Impulse Gamer: You had a diverse crew (Assistant Director, Sound Mixer, Gaffer, Director of Photography, Stunt Coordinator, Production Designer, Wardrobe, and Makeup) on this film. Tell us how you decided on each individual and why.

Reid Nicewonder: For the most part, I chose my crew because I already knew them. I had worked with them before so I knew they could do their jobs well before they even started. This was the reason for our DP, assistant director, gaffer, and stunt coordinator. The rest we found through recommendations. 

Impulse Gamer: What do you love most about filmmaking?

Reid Nicewonder: I love working with the people. Film is a collaborative art form. Just making something with others and being apart of something greater than your self is really fulfilling. Directing this film is the hardest thing I have ever done but it never felt like work. 

Impulse Gamer: What do you not like about filmmaking?

Reid Nicewonder: I do not care for the business side of things. Funding and selling are just stressful. Marketing is not too bad. 

ImpulseGamer: You have a very reserved laid-back style on set. Have you ever lost that calm working on a project? What caused it?

Reid Nicewonder: Not yet, no. No matter what, it is only a movie. I do not know what it would take to make me upset.

Impulse Gamer: What attracted you to “Sanctuary”?

Reid Nicewonder: In late 2009 my roommate Josh, the writer of Sanctuary, simply asked what kind of movie I would make if I could. I said without hesitation, "A horror movie." He excitedly responded "Really?” ”Me too!” We had both never done anything like that. We were eager for the challenge, drama is cool and all, but genre movies are just so much fun.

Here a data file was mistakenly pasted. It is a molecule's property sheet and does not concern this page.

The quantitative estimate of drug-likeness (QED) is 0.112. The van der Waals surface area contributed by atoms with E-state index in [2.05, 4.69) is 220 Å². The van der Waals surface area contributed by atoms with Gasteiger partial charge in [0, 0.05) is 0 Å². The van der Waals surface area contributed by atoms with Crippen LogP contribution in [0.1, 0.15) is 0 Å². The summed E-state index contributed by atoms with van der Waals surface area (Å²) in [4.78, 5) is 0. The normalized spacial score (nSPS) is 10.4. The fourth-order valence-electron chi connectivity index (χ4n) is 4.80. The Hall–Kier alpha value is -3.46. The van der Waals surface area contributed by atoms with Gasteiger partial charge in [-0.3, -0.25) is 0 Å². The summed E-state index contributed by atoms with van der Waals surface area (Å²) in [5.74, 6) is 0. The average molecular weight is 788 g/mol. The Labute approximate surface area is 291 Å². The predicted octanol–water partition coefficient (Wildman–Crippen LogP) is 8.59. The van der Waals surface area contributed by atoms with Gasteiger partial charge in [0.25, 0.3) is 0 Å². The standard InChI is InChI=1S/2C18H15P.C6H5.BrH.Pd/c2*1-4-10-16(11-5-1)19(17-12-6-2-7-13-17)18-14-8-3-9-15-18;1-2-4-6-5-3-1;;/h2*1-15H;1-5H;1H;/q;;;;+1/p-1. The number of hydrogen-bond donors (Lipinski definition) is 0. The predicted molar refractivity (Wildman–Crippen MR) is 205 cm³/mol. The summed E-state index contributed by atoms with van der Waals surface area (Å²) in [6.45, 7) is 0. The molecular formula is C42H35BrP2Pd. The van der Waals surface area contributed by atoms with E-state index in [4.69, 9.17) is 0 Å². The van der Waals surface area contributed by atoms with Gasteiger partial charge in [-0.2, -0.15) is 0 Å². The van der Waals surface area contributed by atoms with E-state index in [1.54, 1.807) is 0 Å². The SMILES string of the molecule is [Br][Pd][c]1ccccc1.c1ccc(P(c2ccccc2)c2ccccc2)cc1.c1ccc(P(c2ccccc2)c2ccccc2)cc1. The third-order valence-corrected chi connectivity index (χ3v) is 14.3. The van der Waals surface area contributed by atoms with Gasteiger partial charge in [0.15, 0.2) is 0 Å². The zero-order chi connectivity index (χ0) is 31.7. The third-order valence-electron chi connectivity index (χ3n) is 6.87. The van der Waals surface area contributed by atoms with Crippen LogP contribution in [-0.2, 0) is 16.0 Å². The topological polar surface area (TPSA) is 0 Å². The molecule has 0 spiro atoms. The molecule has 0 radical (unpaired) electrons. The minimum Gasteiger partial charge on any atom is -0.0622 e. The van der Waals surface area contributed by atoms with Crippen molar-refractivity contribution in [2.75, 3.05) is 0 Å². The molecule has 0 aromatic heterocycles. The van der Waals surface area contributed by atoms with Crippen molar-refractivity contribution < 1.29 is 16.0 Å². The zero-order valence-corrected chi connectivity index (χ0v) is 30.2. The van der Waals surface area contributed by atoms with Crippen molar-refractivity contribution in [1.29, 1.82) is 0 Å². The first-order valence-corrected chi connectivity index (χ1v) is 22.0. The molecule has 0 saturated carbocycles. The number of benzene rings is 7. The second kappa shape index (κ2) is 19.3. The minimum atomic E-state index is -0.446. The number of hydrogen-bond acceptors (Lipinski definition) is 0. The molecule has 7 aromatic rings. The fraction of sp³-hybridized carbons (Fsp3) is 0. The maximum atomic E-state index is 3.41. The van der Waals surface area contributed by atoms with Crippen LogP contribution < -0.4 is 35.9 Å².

Impulse Gamer: What was your most memorable moment during filming?

Reid Nicewonder: My most memorable moment was during the night we we're shooting out in the front of our main high-rise location. It involved a character finally seeing the danger that surrounds her. There was some action during the shot; many wind effects, some lighting gags. It was intense. We decided to roll on the first practice take and when we did, I will never forget it. I was uncontrollably smiling the entire time. The shot looked amazing. 
Impulse Gamer: When are we going to get to see the finished Movie?

Reid Nicewonder: The movie will be finished by the fall of 2011 this year. I hope that you will see it in festivals soon after that, ultimately online by 2012. 

Next, I spoke with Addison Bryan the producer for the film….

Impulse Gamer: How did you get started in film work?